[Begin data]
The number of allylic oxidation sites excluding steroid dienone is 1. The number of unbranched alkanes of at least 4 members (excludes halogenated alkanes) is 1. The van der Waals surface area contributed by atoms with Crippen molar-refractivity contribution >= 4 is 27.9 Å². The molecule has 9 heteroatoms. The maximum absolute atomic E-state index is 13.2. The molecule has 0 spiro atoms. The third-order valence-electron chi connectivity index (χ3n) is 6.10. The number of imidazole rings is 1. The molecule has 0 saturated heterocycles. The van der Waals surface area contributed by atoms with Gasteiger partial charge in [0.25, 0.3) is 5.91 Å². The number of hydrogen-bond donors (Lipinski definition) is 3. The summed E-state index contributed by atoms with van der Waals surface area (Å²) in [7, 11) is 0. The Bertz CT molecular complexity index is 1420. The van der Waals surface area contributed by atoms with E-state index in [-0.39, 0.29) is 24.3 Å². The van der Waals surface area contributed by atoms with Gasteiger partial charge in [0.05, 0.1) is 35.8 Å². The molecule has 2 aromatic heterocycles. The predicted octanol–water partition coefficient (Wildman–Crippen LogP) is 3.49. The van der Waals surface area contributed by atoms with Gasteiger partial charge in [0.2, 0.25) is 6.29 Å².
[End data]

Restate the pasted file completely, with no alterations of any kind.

The number of allylic oxidation sites excluding steroid dienone is 1. The number of unbranched alkanes of at least 4 members (excludes halogenated alkanes) is 1. The van der Waals surface area contributed by atoms with Crippen molar-refractivity contribution >= 4 is 27.9 Å². The molecule has 9 heteroatoms. The maximum absolute atomic E-state index is 13.2. The molecule has 0 spiro atoms. The third-order valence-electron chi connectivity index (χ3n) is 6.10. The number of imidazole rings is 1. The molecule has 0 saturated heterocycles. The van der Waals surface area contributed by atoms with Gasteiger partial charge in [0.25, 0.3) is 5.91 Å². The number of hydrogen-bond donors (Lipinski definition) is 3. The summed E-state index contributed by atoms with van der Waals surface area (Å²) in [7, 11) is 0. The Bertz CT molecular complexity index is 1420. The van der Waals surface area contributed by atoms with E-state index in [-0.39, 0.29) is 24.3 Å². The van der Waals surface area contributed by atoms with Gasteiger partial charge in [0.05, 0.1) is 35.8 Å². The molecule has 2 aromatic heterocycles. The predicted octanol–water partition coefficient (Wildman–Crippen LogP) is 3.49. The van der Waals surface area contributed by atoms with Gasteiger partial charge in [0.2, 0.25) is 6.29 Å².